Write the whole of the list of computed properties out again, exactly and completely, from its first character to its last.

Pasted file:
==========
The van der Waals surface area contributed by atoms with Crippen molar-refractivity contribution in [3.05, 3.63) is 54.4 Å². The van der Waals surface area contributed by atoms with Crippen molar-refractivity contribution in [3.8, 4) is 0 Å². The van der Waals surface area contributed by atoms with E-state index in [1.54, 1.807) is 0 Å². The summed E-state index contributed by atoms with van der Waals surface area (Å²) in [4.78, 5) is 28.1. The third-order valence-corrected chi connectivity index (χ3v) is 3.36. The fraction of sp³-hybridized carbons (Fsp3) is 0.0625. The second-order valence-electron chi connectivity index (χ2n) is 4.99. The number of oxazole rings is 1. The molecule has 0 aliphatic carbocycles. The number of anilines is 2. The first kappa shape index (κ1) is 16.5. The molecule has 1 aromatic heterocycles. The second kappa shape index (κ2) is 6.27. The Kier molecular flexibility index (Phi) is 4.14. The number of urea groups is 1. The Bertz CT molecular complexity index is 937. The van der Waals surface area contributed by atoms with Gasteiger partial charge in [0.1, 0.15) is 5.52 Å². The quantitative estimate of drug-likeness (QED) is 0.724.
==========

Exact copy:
The van der Waals surface area contributed by atoms with Crippen molar-refractivity contribution in [3.05, 3.63) is 54.4 Å². The van der Waals surface area contributed by atoms with Crippen molar-refractivity contribution in [3.8, 4) is 0 Å². The van der Waals surface area contributed by atoms with E-state index in [1.54, 1.807) is 0 Å². The summed E-state index contributed by atoms with van der Waals surface area (Å²) in [4.78, 5) is 28.1. The third-order valence-corrected chi connectivity index (χ3v) is 3.36. The fraction of sp³-hybridized carbons (Fsp3) is 0.0625. The second-order valence-electron chi connectivity index (χ2n) is 4.99. The number of oxazole rings is 1. The molecule has 0 aliphatic carbocycles. The number of anilines is 2. The first kappa shape index (κ1) is 16.5. The molecule has 1 aromatic heterocycles. The second kappa shape index (κ2) is 6.27. The Kier molecular flexibility index (Phi) is 4.14. The number of urea groups is 1. The Bertz CT molecular complexity index is 937. The van der Waals surface area contributed by atoms with Gasteiger partial charge in [0.1, 0.15) is 5.52 Å². The quantitative estimate of drug-likeness (QED) is 0.724.